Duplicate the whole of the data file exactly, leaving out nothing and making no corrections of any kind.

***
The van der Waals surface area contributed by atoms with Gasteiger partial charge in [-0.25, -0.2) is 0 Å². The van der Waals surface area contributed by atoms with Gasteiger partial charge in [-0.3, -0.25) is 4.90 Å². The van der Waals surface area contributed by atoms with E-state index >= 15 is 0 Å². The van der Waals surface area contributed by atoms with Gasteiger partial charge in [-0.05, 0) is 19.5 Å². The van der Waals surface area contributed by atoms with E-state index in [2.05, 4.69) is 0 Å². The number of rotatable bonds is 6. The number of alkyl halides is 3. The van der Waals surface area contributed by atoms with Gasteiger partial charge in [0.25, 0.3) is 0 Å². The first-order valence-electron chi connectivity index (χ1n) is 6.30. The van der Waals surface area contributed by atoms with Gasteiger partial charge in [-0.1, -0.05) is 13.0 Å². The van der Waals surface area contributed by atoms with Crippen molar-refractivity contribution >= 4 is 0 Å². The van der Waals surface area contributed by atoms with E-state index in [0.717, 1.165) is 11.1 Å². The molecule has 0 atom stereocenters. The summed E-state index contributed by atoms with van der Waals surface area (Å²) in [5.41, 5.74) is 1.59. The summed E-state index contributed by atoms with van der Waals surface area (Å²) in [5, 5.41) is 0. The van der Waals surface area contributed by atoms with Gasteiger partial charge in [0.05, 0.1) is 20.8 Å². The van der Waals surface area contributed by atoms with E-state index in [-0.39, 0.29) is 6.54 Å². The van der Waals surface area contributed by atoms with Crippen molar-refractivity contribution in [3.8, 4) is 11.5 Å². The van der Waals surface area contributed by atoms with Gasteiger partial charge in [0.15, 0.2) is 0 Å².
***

The van der Waals surface area contributed by atoms with Gasteiger partial charge in [-0.25, -0.2) is 0 Å². The van der Waals surface area contributed by atoms with Gasteiger partial charge in [-0.3, -0.25) is 4.90 Å². The van der Waals surface area contributed by atoms with E-state index >= 15 is 0 Å². The van der Waals surface area contributed by atoms with Gasteiger partial charge in [-0.05, 0) is 19.5 Å². The van der Waals surface area contributed by atoms with E-state index in [2.05, 4.69) is 0 Å². The number of rotatable bonds is 6. The number of alkyl halides is 3. The van der Waals surface area contributed by atoms with Gasteiger partial charge in [0.25, 0.3) is 0 Å². The first-order valence-electron chi connectivity index (χ1n) is 6.30. The van der Waals surface area contributed by atoms with Gasteiger partial charge in [-0.1, -0.05) is 13.0 Å². The van der Waals surface area contributed by atoms with Crippen molar-refractivity contribution >= 4 is 0 Å². The van der Waals surface area contributed by atoms with E-state index in [0.717, 1.165) is 11.1 Å². The molecule has 0 atom stereocenters. The summed E-state index contributed by atoms with van der Waals surface area (Å²) in [5.41, 5.74) is 1.59. The summed E-state index contributed by atoms with van der Waals surface area (Å²) in [5, 5.41) is 0. The van der Waals surface area contributed by atoms with Gasteiger partial charge in [0.05, 0.1) is 20.8 Å². The van der Waals surface area contributed by atoms with E-state index in [-0.39, 0.29) is 6.54 Å². The van der Waals surface area contributed by atoms with Crippen molar-refractivity contribution in [3.8, 4) is 11.5 Å². The van der Waals surface area contributed by atoms with Gasteiger partial charge in [0.15, 0.2) is 0 Å².